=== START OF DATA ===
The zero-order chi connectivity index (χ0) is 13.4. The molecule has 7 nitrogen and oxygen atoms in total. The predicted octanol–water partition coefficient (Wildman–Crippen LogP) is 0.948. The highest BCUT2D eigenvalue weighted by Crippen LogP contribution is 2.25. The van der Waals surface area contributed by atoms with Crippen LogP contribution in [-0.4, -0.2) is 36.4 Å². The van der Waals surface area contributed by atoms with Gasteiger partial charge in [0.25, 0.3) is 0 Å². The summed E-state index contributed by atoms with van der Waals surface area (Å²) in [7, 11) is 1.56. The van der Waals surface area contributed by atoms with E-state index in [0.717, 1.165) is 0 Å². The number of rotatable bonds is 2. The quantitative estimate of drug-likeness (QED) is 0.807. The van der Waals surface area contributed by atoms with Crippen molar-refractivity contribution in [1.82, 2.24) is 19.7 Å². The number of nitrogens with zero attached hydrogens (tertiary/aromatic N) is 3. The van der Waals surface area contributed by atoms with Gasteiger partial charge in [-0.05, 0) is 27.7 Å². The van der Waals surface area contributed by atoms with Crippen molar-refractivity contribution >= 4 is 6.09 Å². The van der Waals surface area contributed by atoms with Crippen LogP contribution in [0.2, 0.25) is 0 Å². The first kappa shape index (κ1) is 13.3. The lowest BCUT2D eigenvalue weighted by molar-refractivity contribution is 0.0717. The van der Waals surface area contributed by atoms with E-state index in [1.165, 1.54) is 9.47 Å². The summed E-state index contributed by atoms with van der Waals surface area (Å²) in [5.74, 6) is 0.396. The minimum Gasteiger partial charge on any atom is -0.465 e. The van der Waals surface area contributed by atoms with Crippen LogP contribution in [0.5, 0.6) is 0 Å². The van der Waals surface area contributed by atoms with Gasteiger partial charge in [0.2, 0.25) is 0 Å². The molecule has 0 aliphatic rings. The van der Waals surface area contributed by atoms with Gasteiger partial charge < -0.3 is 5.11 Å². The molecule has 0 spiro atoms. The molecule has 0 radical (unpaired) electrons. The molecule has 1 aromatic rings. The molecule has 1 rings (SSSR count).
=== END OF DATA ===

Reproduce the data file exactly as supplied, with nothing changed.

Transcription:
The zero-order chi connectivity index (χ0) is 13.4. The molecule has 7 nitrogen and oxygen atoms in total. The predicted octanol–water partition coefficient (Wildman–Crippen LogP) is 0.948. The highest BCUT2D eigenvalue weighted by Crippen LogP contribution is 2.25. The van der Waals surface area contributed by atoms with Crippen LogP contribution in [-0.4, -0.2) is 36.4 Å². The van der Waals surface area contributed by atoms with Gasteiger partial charge in [0.25, 0.3) is 0 Å². The summed E-state index contributed by atoms with van der Waals surface area (Å²) in [7, 11) is 1.56. The van der Waals surface area contributed by atoms with E-state index in [0.717, 1.165) is 0 Å². The number of rotatable bonds is 2. The quantitative estimate of drug-likeness (QED) is 0.807. The van der Waals surface area contributed by atoms with Crippen molar-refractivity contribution in [1.82, 2.24) is 19.7 Å². The number of nitrogens with zero attached hydrogens (tertiary/aromatic N) is 3. The van der Waals surface area contributed by atoms with Gasteiger partial charge in [-0.05, 0) is 27.7 Å². The van der Waals surface area contributed by atoms with Crippen molar-refractivity contribution >= 4 is 6.09 Å². The van der Waals surface area contributed by atoms with Crippen LogP contribution in [0.2, 0.25) is 0 Å². The first kappa shape index (κ1) is 13.3. The lowest BCUT2D eigenvalue weighted by molar-refractivity contribution is 0.0717. The van der Waals surface area contributed by atoms with E-state index in [1.165, 1.54) is 9.47 Å². The summed E-state index contributed by atoms with van der Waals surface area (Å²) in [5.74, 6) is 0.396. The minimum Gasteiger partial charge on any atom is -0.465 e. The van der Waals surface area contributed by atoms with Crippen LogP contribution in [0.5, 0.6) is 0 Å². The van der Waals surface area contributed by atoms with Gasteiger partial charge in [0.2, 0.25) is 0 Å². The molecule has 0 aliphatic rings. The van der Waals surface area contributed by atoms with Gasteiger partial charge < -0.3 is 5.11 Å². The molecule has 0 spiro atoms. The molecule has 0 radical (unpaired) electrons. The molecule has 1 aromatic rings. The molecule has 1 rings (SSSR count).